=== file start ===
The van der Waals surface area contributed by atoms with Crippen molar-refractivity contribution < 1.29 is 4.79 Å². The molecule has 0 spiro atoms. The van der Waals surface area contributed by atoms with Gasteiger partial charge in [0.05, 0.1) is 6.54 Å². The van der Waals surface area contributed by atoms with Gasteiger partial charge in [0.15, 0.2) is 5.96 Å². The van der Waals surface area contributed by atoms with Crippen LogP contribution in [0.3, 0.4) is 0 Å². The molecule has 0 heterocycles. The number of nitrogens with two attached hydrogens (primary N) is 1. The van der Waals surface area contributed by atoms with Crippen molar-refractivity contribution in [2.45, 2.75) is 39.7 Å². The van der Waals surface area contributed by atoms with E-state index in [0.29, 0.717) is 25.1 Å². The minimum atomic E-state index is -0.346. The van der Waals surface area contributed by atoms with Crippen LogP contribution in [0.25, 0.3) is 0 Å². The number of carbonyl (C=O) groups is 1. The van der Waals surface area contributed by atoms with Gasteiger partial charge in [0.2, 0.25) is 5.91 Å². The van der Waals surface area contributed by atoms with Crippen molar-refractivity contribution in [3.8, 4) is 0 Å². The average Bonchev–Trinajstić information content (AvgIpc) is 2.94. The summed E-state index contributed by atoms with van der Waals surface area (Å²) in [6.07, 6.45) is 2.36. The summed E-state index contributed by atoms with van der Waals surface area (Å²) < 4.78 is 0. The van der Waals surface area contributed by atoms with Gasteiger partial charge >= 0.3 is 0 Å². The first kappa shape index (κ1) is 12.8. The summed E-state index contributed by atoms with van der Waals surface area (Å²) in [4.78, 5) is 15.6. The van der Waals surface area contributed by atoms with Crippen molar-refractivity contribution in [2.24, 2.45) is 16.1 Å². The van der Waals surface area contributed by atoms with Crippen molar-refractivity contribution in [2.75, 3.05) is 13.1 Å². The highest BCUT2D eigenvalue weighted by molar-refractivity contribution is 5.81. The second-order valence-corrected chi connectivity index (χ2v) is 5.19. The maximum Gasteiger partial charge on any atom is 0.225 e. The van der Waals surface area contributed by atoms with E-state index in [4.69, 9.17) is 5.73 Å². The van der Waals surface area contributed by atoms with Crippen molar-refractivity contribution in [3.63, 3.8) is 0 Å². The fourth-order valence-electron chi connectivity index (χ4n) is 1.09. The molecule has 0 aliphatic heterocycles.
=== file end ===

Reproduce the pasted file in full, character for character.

The van der Waals surface area contributed by atoms with Crippen molar-refractivity contribution < 1.29 is 4.79 Å². The molecule has 0 spiro atoms. The van der Waals surface area contributed by atoms with Gasteiger partial charge in [0.05, 0.1) is 6.54 Å². The van der Waals surface area contributed by atoms with Gasteiger partial charge in [0.15, 0.2) is 5.96 Å². The van der Waals surface area contributed by atoms with Crippen LogP contribution in [0.3, 0.4) is 0 Å². The molecule has 0 heterocycles. The number of nitrogens with two attached hydrogens (primary N) is 1. The van der Waals surface area contributed by atoms with Crippen molar-refractivity contribution in [2.45, 2.75) is 39.7 Å². The van der Waals surface area contributed by atoms with E-state index in [0.29, 0.717) is 25.1 Å². The minimum atomic E-state index is -0.346. The van der Waals surface area contributed by atoms with Crippen LogP contribution in [0.25, 0.3) is 0 Å². The number of carbonyl (C=O) groups is 1. The van der Waals surface area contributed by atoms with Gasteiger partial charge in [0.2, 0.25) is 5.91 Å². The van der Waals surface area contributed by atoms with Crippen molar-refractivity contribution in [3.8, 4) is 0 Å². The average Bonchev–Trinajstić information content (AvgIpc) is 2.94. The summed E-state index contributed by atoms with van der Waals surface area (Å²) in [6.07, 6.45) is 2.36. The summed E-state index contributed by atoms with van der Waals surface area (Å²) < 4.78 is 0. The van der Waals surface area contributed by atoms with Gasteiger partial charge >= 0.3 is 0 Å². The first kappa shape index (κ1) is 12.8. The summed E-state index contributed by atoms with van der Waals surface area (Å²) in [4.78, 5) is 15.6. The van der Waals surface area contributed by atoms with Crippen molar-refractivity contribution in [2.24, 2.45) is 16.1 Å². The van der Waals surface area contributed by atoms with Crippen molar-refractivity contribution in [2.75, 3.05) is 13.1 Å². The highest BCUT2D eigenvalue weighted by molar-refractivity contribution is 5.81. The second-order valence-corrected chi connectivity index (χ2v) is 5.19. The maximum Gasteiger partial charge on any atom is 0.225 e. The van der Waals surface area contributed by atoms with E-state index in [4.69, 9.17) is 5.73 Å². The van der Waals surface area contributed by atoms with Crippen molar-refractivity contribution in [3.63, 3.8) is 0 Å². The fourth-order valence-electron chi connectivity index (χ4n) is 1.09. The molecule has 0 aliphatic heterocycles.